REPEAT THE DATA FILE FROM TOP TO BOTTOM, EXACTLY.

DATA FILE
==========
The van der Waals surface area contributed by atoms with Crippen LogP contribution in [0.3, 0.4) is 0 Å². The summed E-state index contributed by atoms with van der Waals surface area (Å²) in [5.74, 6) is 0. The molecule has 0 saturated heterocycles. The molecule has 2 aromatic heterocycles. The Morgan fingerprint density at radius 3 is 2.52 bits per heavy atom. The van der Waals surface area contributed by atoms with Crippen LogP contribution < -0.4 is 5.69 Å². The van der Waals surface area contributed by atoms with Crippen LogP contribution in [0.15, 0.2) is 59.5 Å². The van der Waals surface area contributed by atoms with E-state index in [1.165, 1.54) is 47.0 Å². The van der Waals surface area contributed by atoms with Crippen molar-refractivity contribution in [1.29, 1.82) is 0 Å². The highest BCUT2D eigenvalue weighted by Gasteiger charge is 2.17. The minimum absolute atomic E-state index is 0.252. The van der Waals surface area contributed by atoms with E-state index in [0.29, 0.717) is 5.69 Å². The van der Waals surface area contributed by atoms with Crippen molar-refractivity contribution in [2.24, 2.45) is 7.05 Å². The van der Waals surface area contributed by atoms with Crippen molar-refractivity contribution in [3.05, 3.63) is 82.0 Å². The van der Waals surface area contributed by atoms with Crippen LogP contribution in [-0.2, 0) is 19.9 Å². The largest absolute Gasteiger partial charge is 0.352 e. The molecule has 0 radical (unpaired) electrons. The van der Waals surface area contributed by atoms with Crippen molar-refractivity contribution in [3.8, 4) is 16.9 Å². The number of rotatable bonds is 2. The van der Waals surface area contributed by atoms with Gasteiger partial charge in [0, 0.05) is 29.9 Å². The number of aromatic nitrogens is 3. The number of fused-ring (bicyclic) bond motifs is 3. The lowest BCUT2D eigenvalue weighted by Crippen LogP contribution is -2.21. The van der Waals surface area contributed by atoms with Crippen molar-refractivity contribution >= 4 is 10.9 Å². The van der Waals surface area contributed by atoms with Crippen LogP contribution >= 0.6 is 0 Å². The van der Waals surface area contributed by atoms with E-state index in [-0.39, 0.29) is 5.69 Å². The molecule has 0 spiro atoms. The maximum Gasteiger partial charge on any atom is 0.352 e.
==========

The van der Waals surface area contributed by atoms with Crippen LogP contribution in [0.3, 0.4) is 0 Å². The summed E-state index contributed by atoms with van der Waals surface area (Å²) in [5.74, 6) is 0. The molecule has 0 saturated heterocycles. The molecule has 2 aromatic heterocycles. The Morgan fingerprint density at radius 3 is 2.52 bits per heavy atom. The van der Waals surface area contributed by atoms with Crippen LogP contribution < -0.4 is 5.69 Å². The van der Waals surface area contributed by atoms with Crippen LogP contribution in [0.15, 0.2) is 59.5 Å². The van der Waals surface area contributed by atoms with E-state index in [1.165, 1.54) is 47.0 Å². The van der Waals surface area contributed by atoms with Crippen molar-refractivity contribution in [1.29, 1.82) is 0 Å². The highest BCUT2D eigenvalue weighted by Gasteiger charge is 2.17. The minimum absolute atomic E-state index is 0.252. The van der Waals surface area contributed by atoms with E-state index in [0.29, 0.717) is 5.69 Å². The van der Waals surface area contributed by atoms with Crippen molar-refractivity contribution in [2.24, 2.45) is 7.05 Å². The van der Waals surface area contributed by atoms with Crippen molar-refractivity contribution in [3.05, 3.63) is 82.0 Å². The van der Waals surface area contributed by atoms with Crippen LogP contribution in [-0.2, 0) is 19.9 Å². The largest absolute Gasteiger partial charge is 0.352 e. The molecule has 0 radical (unpaired) electrons. The van der Waals surface area contributed by atoms with Crippen molar-refractivity contribution in [3.8, 4) is 16.9 Å². The number of rotatable bonds is 2. The van der Waals surface area contributed by atoms with Gasteiger partial charge in [0, 0.05) is 29.9 Å². The number of aromatic nitrogens is 3. The number of fused-ring (bicyclic) bond motifs is 3. The lowest BCUT2D eigenvalue weighted by Crippen LogP contribution is -2.21. The van der Waals surface area contributed by atoms with Crippen molar-refractivity contribution >= 4 is 10.9 Å². The van der Waals surface area contributed by atoms with Crippen LogP contribution >= 0.6 is 0 Å². The van der Waals surface area contributed by atoms with E-state index in [-0.39, 0.29) is 5.69 Å². The molecule has 0 spiro atoms. The maximum Gasteiger partial charge on any atom is 0.352 e.